History

January 1, 1660. Samuel Pepys began writing his famous diary in which he chronicled life in London  - including the Great Plague during 1664 and 1665, and the Great Fire of 1666.

January 1, 1863. The Emancipation Proclamation was issued by President Abraham Lincoln, freeing the slaves in the states rebelling against the Union.

January 1, 1892. Ellis Island was opened in New York Harbor. Over 20 million immigrants were processed there until it closed in 1954.

Check out these new titles recently added to the Library's History shelves.

December 1, 1919.  Lady Nancy Astor became the first woman in the British House of Commons.

December 1, 1955.  Rosa Parks was arrested in Montgomery, Alabama, for refusing to give up her seat to a white man and move to the back section of a municipal bus. This action resulted in a year-long boycott of the city's  bus system by African Americans.

December 1, 1988.  Benazir Bhutto was nominated to become prime minister of Pakistan, later becoming the first woman to govern a Muslim nation

Check out these new titles recently added to the Library's History shelves.

“It is curious that physical courage should be so common in the world and moral courage so rare.”
― Mark Twain 

Profiles in courage by 1917-1963 John F. (John Fitzgerald) Kennedy

On November 11 every year, is the federal holiday honoring and celebrating all veterans who have served in the United States military. Did you know Veteran's Day was known by another name? At the end of World War I, a truce was declared at the 11th hour of the 11th day of the 11th month of 1918 between the Allies and Germany. On June 1, 1954 Congress passed a bill renaming Armistice with Veterans and President Dwight D. Eisenhower, who served as a 5-star general in World War II, signed the bill into law. Some government service buildings and schools will be closed. But our library will be open so come on in and check out some of our materials honoring our veterans!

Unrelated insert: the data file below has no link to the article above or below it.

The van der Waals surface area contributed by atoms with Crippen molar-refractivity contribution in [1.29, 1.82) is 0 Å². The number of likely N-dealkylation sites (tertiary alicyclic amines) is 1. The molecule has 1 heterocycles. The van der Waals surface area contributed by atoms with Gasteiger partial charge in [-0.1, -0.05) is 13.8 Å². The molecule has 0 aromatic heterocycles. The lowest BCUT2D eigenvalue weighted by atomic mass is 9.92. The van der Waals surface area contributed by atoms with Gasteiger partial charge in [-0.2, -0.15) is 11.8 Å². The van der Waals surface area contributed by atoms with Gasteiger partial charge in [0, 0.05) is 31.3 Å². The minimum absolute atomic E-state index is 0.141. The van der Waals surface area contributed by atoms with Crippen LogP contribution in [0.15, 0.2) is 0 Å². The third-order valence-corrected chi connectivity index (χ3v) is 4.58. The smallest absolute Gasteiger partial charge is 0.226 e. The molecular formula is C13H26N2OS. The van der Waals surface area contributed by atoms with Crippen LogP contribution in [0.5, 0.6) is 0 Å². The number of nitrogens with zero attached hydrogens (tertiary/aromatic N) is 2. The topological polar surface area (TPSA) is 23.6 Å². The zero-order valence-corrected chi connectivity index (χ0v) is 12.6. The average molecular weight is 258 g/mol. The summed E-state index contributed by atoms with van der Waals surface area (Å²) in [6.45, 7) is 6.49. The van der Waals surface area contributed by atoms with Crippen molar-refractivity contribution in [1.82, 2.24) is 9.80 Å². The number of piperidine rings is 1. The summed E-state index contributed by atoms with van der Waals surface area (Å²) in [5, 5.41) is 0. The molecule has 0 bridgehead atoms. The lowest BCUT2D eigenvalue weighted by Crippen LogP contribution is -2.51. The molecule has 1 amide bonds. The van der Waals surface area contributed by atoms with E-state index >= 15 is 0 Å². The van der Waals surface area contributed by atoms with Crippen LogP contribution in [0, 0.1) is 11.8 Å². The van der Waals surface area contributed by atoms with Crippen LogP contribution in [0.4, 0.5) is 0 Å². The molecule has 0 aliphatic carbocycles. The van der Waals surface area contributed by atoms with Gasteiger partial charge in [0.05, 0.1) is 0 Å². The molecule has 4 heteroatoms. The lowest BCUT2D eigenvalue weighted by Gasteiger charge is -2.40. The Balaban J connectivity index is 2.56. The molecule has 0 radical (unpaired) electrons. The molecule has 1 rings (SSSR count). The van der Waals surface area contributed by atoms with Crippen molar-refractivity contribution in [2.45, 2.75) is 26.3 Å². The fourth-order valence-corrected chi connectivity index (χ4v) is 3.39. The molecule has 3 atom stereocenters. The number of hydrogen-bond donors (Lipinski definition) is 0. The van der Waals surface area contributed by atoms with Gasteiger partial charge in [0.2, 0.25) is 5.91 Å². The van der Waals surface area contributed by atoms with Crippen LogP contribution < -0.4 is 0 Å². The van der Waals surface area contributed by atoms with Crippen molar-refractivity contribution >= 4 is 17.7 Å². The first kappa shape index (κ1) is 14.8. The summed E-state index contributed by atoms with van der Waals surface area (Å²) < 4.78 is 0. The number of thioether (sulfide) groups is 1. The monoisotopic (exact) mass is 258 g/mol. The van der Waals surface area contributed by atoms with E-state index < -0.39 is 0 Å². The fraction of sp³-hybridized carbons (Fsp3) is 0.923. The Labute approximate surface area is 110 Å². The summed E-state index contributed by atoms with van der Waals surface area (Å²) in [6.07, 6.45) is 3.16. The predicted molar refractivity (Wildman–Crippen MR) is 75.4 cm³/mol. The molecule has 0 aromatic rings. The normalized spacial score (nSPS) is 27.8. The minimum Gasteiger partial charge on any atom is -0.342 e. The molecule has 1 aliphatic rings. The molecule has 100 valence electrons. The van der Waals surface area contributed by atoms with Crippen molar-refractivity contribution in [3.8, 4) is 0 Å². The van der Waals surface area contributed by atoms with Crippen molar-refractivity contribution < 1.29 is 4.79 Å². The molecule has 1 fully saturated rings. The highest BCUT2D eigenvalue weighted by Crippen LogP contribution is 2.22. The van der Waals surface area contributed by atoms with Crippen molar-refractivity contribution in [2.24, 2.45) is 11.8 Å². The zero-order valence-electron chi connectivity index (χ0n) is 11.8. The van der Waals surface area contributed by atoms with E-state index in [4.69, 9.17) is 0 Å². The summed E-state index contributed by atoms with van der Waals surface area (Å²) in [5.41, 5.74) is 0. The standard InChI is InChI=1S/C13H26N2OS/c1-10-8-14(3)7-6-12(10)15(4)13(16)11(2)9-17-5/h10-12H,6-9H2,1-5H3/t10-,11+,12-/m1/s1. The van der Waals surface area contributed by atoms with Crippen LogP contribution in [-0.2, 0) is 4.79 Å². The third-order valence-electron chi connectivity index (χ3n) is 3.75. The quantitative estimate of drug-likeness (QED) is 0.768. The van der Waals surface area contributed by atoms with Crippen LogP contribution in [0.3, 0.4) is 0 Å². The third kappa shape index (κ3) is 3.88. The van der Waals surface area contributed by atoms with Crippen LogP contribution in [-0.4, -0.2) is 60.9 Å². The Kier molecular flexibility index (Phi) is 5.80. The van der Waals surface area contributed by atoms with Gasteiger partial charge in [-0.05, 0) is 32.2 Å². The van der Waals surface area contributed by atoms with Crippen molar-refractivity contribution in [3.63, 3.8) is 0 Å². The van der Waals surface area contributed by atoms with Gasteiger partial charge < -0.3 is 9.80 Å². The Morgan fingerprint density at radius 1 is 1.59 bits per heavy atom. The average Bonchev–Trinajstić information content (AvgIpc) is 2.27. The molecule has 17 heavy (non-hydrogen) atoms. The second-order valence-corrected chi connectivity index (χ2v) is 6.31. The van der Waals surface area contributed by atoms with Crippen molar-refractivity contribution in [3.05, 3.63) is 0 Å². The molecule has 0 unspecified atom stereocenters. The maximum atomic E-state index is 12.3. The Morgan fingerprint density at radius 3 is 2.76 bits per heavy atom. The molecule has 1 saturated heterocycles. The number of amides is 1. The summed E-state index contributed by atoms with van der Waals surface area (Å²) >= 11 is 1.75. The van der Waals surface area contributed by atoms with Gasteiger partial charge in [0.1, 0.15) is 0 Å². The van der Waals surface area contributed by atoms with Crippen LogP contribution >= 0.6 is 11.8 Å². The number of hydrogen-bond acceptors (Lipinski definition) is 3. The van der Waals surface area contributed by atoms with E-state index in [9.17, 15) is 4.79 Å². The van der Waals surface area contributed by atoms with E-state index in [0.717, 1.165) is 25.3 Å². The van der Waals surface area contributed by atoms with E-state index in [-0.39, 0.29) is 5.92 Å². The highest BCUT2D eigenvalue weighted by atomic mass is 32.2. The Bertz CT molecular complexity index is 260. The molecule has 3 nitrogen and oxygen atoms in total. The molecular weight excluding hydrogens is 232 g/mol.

Every Man a Hero is the unforgettable story not only of what happened in the incredible and desperate hours on Omaha Beach, but of the bravery and courage that preceded them, throughout the Second World War--from the sands of Africa, through the treacherous mountain passes of Sicily, and beyond to the greatest military victory the world has ever known. 

Marine Sgt. John Peck survived an IED during the War on Terror that left him with a traumatic brain injury, amnesia, and cost him his marriage. He survived another three years later, one that left him with three and a half limbs missing. He's one of only two living people to survive the flesh-eating fungus he contracted in recovery at Walter Reed, one that left him as a quadruple amputee. And that's only the beginning of his story.

Pages

Subscribe to RSS - History